With the gear stick gaiter lifted, there were 2 screws holding the window switch trim in place. Note the position of the plastic catches for the gaiter. There were 2 on each side.
Trim released. There were 2 wire connectors for the window switches.
Windows switches disconnected and the trim removed.
Forward of the gear stick were 2 screws holding the bottom part of the dash storage compartments. These were released.
The internal tray for the top compartment was lifted in its top center and drew out. It took several attempts of increasing pressure before it came out.
The tray and its cover was out.
Hidden above the tray were 2 screws holding the upper part of the dash storage compartments. These were undone and the compartments along with the switch panel for DSC, Heated Seats, etc could be taken out in one piece. Given the raging snow storm in my vicinity, taking out the DSC switch was foolish. This rendered the car useless in snow. I couldn't even move out of my drive way for more than 5 feet.
Behind the compartments and the switch panel were wire connectors of differing shapes. It would not be possible to reconnect these wrong given their unique shapes and matching receptacles. However the metal tabs on the cigarette lighter were similar. So note the large connector went with the gold tab, and the small connector went with the silver tab. I was guessing the large connector was for the live wire because of the bright colour scheme on the wire. I wondered if I should have disconnected the battery before playing with these wires. But I lived to tell the tale.
Very Nice write up :thumbsup:
Two screws secured the radio to the dash. Undoing these allowed the radio to be pulled out from it's slot.
Two connectors were on the back of the radio. The small one was for the aerial. The rod like object in the middle was just a piece of rubber, I imagined for supporintg the back of the radio.
A pictorgram on the large connector showed how the connector could be unlocked using a flathead. So I followed the suggestion.
The radio was connected by a large number of pins. This made taking the connector off, after unlocking, difficult. Eventually I jamed the screw driver into the connector somewhere and pried it apart.
Although I didn't do this, I would recommend covering the aircon facia and the dash trim with some potection (cloth, towel, or whatever) before manipulating the radio connectors. The cables were quite tight and the radio rubbed against the trim and AC facia while being handled. This could potentially cause marks or damages.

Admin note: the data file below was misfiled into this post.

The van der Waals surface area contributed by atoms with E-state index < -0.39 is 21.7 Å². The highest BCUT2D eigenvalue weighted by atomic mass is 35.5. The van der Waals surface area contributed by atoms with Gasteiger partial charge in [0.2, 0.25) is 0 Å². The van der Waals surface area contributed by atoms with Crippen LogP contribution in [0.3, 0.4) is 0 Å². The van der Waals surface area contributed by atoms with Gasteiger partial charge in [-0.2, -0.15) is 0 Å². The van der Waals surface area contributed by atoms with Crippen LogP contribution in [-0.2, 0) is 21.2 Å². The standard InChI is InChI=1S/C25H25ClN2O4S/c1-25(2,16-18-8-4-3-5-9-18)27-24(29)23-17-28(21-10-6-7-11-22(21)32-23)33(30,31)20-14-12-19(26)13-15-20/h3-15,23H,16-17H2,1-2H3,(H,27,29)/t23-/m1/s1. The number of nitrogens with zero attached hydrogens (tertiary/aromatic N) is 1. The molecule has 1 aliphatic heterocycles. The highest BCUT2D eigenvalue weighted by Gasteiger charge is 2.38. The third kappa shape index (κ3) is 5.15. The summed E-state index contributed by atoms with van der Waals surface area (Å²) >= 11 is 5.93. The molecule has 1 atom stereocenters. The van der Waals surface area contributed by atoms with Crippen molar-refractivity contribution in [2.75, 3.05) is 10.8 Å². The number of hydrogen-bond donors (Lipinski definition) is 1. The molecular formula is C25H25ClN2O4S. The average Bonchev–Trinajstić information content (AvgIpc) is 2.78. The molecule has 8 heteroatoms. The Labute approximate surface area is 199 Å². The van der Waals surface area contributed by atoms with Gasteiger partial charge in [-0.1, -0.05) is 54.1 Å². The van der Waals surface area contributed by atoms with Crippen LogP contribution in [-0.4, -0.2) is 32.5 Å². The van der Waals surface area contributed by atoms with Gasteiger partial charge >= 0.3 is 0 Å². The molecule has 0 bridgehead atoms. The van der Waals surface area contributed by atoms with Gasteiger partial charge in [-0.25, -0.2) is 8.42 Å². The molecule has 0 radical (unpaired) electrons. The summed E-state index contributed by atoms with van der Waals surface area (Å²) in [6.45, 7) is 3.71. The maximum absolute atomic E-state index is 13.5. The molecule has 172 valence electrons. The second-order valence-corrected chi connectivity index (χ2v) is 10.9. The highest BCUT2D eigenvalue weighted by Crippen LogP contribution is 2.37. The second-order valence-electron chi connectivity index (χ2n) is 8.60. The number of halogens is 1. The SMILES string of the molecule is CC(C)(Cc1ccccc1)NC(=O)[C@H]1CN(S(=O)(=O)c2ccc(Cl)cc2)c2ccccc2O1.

dude, removing the dash is alot of work, props and good luck, Might as well just strip the whole car and put it on the track. lol.
Yes I am think along a similar line. If I take everything out of the car, I will have nothing to rattle with. Problem solved.
Rattle may be the airbag cover they are known to squeak and rattle. A little felt tape usually does the trick. The other rattle that people think is in the dash often comes from the hood mount stops and transmits through the firewall and dash.. Adjusting and lubing the rear hood stops often cures this problem. Good luck and nice pictures and detail have fun!!!
I started reading this by myself. Now I have coworkers hanging over my shoulder wanting to see what happens next.
You're like an action hero yelling "I'm going IN". People are hanging around the forum waiting to cheer, hoping you emerge victorious!:lmao::thumbup:
I've got 3 currently, one in each front door (I think they're broken clips that fell down into the doors from when I removed and painted my trim) and one directly in front of me which sounds like it's coming from behind the gauge cluster or possibly the steering column. I'm going to tear into these hopefully this weekend because they are driving me NUTS! Hope you find yours and thanks for the great write-ups!
The hand brake gaiter was first lifted and then fed into hand brake hole in the center console.
It took a lot of pincer pinching with the hand on both sides of the phone tray trim to dislodge it from the center console. Wires were connected to inside of the phone tray and cannot be disconnected directly.
The phone tray was bolted on to its trim by 4 x T9 torx screws. To undo these, only a small precision torx screwdriver could be used. An ordinary screwdriver bit would not work because its shaft would be too big. (for UK DIYer's, a precision rolson brand torx screwdriver was available from www.maplin.co.uk for 6.99)
Once the phone tray trim was unbolted and removed, the tray was small enough so that it could be fed through the hole at the back of the center console. There was no need to disconnect the tray from the wires.
(It is recommended the hazard light and central locking switch be unplugged from underneath at this point)
It took some careful manoeuvring to lift the center console out, while ensuring the hand brake and arm rest were not damaged from scratching. The hand brake, arm rest, and the phone tray had to be fed through their respective holes in the center console all at the same time.
The console was out. But I forgot to disconnect the hazard light and central locking switch that was on the console. Luckily the plug came off all by itself from all the tugging. Once the console was removed, the phone tray could be left behind attached to its wires. Now, space was created to allow the lower center part of the dash to be backed out of the front when the time came.